One of my biggest regrets in life is that I don’t read enough. I’ve been an avid reader in the past; in my teenage years I devoured anything I could lay my hands on, in between taping the top 40 off Radio 1 and playing play-by-mail football games (not being wealthy enough to own a computer and thus a copy of Championship Manager). Typically for boys of that age I preferred sci-fi/fantasy; no need to commission Dr Freud to analyse that one, pure and simple escapism. As I’ve gotten older my tastes have become more catholic, although I still do like to indulge in something involving improbable space travel every now and again.
Disappointingly though, with the increasing demands of work and young children, I’ve read less and less in recent years, to the point where I realised recently I’ve only read two books this year so far, coincidentally both translations of Spanish-language originals. We rarely go to bed before midnight and are up not long after 6, so any bedtime reading consists of at most a few pages a night, and I often find myself falling asleep when doing so (I’m no Maggie Thatcher, and 6 hours a night really isn’t enough, especially without the pre-kids habit of a 12 hour catch-up at the weekend). Thus even when I do get the urge to embark on a literary journey, it’s so punctuated that I struggle to retain the names of any but the most key central characters, and often have to flip back to earlier chapters to remind myself who this or that incidental player actually is and what relationship they have to anything.
That said, I think I am just undergoing a rocky patch in my love affair with reading. I still feel a slight sense of grief on finishing a book I have particularly enjoyed, and feel it my duty to recommend it to everyone I know, in order to enrich their lives as mine has been. As with restaurants, I am a creature of habit, and will lean towards reading something by an author I know and like rather than face the potential disappointment of flirting with someone new; I jump online whenever I discover one of my small number of absolute favourites* releasing something new.
With two of my biggest loves being literature and gastronomy, coming across a restaurant called The Library was just too much to resist, especially once I discovered it served tapas. I regularly struggle to decide on what to have when I eat out, and I often have pangs of regret at what I didn’t order (often when someone else has it and it looks better than mine), so the ability to order lots of different stuff to share works perfectly for me. My occasional trips to La Tasca have failed to put me off, and given the choice, I would struggle to choose (again) between Spanish and Indian for the cuisine I had to survive on for the rest of my days if given such an unlikely ultimatum. So when a former colleague who has done me a number of favours finally accepted my offer of lunch, the discovery of a conveniently-located tapas restaurant was too enticing to refuse.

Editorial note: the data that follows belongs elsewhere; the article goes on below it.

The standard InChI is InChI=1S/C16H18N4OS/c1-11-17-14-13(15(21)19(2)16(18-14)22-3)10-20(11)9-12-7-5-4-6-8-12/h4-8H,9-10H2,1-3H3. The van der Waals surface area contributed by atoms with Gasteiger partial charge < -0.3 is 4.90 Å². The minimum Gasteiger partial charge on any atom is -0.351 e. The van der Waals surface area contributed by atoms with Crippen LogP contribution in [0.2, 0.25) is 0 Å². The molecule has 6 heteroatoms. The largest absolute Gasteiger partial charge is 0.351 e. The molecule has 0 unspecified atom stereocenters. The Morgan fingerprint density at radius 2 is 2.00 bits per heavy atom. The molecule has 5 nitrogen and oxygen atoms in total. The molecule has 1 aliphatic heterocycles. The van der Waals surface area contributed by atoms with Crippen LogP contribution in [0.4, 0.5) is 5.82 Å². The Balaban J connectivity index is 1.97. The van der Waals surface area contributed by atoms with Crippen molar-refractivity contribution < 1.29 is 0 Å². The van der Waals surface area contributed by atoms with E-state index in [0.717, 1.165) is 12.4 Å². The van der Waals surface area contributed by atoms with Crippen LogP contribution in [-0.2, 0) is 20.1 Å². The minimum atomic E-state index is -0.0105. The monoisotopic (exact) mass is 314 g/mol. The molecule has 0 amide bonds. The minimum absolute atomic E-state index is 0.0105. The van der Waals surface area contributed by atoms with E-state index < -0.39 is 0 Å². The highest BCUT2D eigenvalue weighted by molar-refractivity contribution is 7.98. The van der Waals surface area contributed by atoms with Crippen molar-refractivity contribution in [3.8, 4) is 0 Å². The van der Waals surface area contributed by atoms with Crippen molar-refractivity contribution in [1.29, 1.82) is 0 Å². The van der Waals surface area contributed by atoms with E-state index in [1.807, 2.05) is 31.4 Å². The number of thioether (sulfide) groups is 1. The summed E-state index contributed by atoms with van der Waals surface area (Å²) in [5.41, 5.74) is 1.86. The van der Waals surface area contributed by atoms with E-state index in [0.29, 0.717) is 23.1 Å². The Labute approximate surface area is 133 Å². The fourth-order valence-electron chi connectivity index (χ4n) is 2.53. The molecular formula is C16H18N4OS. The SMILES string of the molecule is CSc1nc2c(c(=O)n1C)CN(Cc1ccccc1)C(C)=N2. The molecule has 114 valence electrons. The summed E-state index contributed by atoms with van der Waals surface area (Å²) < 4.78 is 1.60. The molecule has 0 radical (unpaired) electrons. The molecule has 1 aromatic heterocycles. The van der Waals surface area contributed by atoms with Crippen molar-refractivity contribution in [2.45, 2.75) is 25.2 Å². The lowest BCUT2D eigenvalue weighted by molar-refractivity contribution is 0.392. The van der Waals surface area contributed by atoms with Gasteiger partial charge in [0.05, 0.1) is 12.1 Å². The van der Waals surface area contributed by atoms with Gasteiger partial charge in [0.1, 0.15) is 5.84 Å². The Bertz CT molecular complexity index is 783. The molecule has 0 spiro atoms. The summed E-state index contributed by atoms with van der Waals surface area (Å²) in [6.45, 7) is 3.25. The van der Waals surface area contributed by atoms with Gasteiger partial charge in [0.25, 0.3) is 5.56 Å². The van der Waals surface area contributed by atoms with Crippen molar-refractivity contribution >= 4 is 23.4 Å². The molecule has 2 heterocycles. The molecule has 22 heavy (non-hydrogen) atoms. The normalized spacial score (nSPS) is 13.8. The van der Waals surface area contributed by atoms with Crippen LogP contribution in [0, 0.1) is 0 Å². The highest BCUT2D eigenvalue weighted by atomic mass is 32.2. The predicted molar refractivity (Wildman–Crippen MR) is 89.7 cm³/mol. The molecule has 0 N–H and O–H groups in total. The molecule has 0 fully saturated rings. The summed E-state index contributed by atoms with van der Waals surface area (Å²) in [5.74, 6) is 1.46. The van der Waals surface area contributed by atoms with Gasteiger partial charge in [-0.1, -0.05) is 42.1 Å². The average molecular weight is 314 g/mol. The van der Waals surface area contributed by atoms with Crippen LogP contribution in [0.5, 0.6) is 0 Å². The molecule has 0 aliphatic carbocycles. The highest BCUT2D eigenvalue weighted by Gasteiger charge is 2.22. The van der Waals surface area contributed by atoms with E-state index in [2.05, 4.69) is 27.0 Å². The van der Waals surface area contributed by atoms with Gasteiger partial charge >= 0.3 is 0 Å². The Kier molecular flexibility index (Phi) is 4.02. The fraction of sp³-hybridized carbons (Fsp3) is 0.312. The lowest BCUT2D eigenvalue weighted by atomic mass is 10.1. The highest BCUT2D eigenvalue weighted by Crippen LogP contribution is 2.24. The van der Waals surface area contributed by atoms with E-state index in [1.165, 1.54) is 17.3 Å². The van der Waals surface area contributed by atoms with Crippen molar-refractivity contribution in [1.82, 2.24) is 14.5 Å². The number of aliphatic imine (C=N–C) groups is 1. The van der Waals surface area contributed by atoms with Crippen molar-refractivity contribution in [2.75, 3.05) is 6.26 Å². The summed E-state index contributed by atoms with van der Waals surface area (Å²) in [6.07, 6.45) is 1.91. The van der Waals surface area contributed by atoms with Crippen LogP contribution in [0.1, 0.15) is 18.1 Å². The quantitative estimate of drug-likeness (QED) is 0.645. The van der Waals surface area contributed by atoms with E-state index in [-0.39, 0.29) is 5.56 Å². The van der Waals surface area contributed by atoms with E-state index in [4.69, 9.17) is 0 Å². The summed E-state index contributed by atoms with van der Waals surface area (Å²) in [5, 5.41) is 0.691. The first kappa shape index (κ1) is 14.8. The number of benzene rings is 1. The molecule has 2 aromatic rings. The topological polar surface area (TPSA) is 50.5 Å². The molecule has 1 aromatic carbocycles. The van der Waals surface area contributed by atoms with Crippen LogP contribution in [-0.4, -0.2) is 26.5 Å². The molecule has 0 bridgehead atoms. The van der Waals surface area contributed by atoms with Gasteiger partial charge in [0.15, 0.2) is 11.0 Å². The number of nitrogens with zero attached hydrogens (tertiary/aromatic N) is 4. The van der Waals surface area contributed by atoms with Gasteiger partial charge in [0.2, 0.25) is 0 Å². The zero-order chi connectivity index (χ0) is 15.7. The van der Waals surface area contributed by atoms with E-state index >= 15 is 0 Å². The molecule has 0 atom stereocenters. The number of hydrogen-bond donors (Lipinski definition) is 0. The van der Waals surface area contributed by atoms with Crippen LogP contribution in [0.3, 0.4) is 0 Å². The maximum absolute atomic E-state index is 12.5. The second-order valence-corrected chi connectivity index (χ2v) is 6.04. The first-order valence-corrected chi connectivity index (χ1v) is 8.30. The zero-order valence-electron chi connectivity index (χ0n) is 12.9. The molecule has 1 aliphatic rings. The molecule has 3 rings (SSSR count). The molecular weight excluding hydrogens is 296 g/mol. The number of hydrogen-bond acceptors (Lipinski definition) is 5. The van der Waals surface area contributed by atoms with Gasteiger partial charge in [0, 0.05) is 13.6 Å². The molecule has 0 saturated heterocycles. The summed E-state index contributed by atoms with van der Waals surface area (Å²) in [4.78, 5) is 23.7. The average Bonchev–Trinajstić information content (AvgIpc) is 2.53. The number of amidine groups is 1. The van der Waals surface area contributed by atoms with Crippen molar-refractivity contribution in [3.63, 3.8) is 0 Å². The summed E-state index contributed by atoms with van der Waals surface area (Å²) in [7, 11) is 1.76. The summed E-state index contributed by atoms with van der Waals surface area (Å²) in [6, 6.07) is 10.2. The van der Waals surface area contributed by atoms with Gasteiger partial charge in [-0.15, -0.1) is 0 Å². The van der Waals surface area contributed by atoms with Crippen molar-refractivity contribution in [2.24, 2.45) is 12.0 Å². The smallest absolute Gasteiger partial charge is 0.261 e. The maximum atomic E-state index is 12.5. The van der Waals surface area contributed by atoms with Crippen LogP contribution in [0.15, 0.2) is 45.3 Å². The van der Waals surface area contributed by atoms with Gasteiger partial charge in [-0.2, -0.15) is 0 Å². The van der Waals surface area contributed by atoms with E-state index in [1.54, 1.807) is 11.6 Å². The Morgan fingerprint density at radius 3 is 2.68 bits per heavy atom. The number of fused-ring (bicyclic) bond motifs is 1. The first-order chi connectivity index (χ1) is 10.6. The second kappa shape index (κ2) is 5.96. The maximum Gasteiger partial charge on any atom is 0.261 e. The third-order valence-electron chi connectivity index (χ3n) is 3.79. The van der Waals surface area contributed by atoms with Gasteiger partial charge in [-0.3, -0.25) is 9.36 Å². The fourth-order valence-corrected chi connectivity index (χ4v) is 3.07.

The Library is not big – unless it had an upstairs that I didn’t spot, no more than thirty diners could be catered for, casting doubt on my assumption that the name was due to the original purpose of the building. The decor is fairly minimal, the furniture not fancy, the menu not especially attractively designed; all in all conveying something of that essence of not having spent much on decorating that costs a significant amount to achieve, although I got the feeling that here it was genuine. The hope is then that the effort has gone into the food itself, and after exactly the appropriate amount of time had elapsed since ordering, we were pleased to discover that was indeed the case here.
We shared four dishes: simple but effective paprika-coated fries, arancini (sort of a risotto croquette) with a tomato salsa, five-spiced pork belly with onion marmalade, and the inevitable chorizo, here with crushed potato and tomatoes with an aioli and some wraps. Pork belly is in my experience often a good indicator for the quality of a restaurant; this was tender, the spices were entirely fitting, and although I am not always a fan of sweet with meat, the onion marmalade was an excellent accompaniment. Chips probably weren’t the obvious foil for this dish but that is one of the joys of tapas – somehow it doesn’t matter so much that you might combine dishes that you would never serve on a single plate.
Chorizo is one of my favourite things in the world so it was not a surprise to me that this dish very much worked for me, although I would like to try it with the slightly spicier chorizo such as you get with the excellent breakfasts at Brindisa in Borough Market by London Bridge. The arancini were probably the element that grabbed me least although I really should learn – I am always disappointed with arancini so I shouldn’t be surprised they similarly failed to grab me here. It just always sounds so nice on the menu.
The most pleasing thing about the meal was that the four dishes, which were generously proportioned for tapas dishes, with two cups of tea (both of which curiously came with a ginger nut) and a coke only came to around £22. I would happily have paid half as much again, and as it is less than 10 minutes from where I work, I will be making my way back soon to start working my way around the rest of the menu.
Perhaps I’ll take a book to read.
*Perversely, although I will go out of my way to recommend my favourite books and authors to other people, I always feel strangely uncomfortable when someone recommends a new author to me. However, since you ask, I instantly buy anything new by Christopher Brookmyre and David Mitchell (not the comedian), and have relatively recently become very keen on Neil Gaiman, although some of his short stories I find difficult to digest.
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